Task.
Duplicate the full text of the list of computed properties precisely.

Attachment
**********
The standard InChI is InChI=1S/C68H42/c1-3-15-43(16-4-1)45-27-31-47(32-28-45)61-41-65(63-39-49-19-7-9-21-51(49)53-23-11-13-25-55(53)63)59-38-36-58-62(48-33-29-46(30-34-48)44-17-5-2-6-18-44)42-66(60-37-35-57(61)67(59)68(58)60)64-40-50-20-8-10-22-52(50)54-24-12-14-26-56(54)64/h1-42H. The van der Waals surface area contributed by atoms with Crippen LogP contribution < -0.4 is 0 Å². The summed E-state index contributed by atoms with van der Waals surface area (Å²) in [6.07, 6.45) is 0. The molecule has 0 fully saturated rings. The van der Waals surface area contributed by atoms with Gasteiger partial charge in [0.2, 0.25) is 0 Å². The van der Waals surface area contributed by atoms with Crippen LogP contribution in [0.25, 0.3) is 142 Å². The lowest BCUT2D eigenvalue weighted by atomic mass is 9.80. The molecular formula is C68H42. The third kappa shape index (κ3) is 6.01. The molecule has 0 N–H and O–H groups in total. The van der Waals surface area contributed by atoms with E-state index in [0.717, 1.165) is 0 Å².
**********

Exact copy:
The standard InChI is InChI=1S/C68H42/c1-3-15-43(16-4-1)45-27-31-47(32-28-45)61-41-65(63-39-49-19-7-9-21-51(49)53-23-11-13-25-55(53)63)59-38-36-58-62(48-33-29-46(30-34-48)44-17-5-2-6-18-44)42-66(60-37-35-57(61)67(59)68(58)60)64-40-50-20-8-10-22-52(50)54-24-12-14-26-56(54)64/h1-42H. The van der Waals surface area contributed by atoms with Crippen LogP contribution < -0.4 is 0 Å². The summed E-state index contributed by atoms with van der Waals surface area (Å²) in [6.07, 6.45) is 0. The molecule has 0 fully saturated rings. The van der Waals surface area contributed by atoms with Gasteiger partial charge in [0.2, 0.25) is 0 Å². The van der Waals surface area contributed by atoms with Crippen LogP contribution in [0.25, 0.3) is 142 Å². The lowest BCUT2D eigenvalue weighted by atomic mass is 9.80. The molecular formula is C68H42. The third kappa shape index (κ3) is 6.01. The molecule has 0 N–H and O–H groups in total. The van der Waals surface area contributed by atoms with E-state index in [0.717, 1.165) is 0 Å².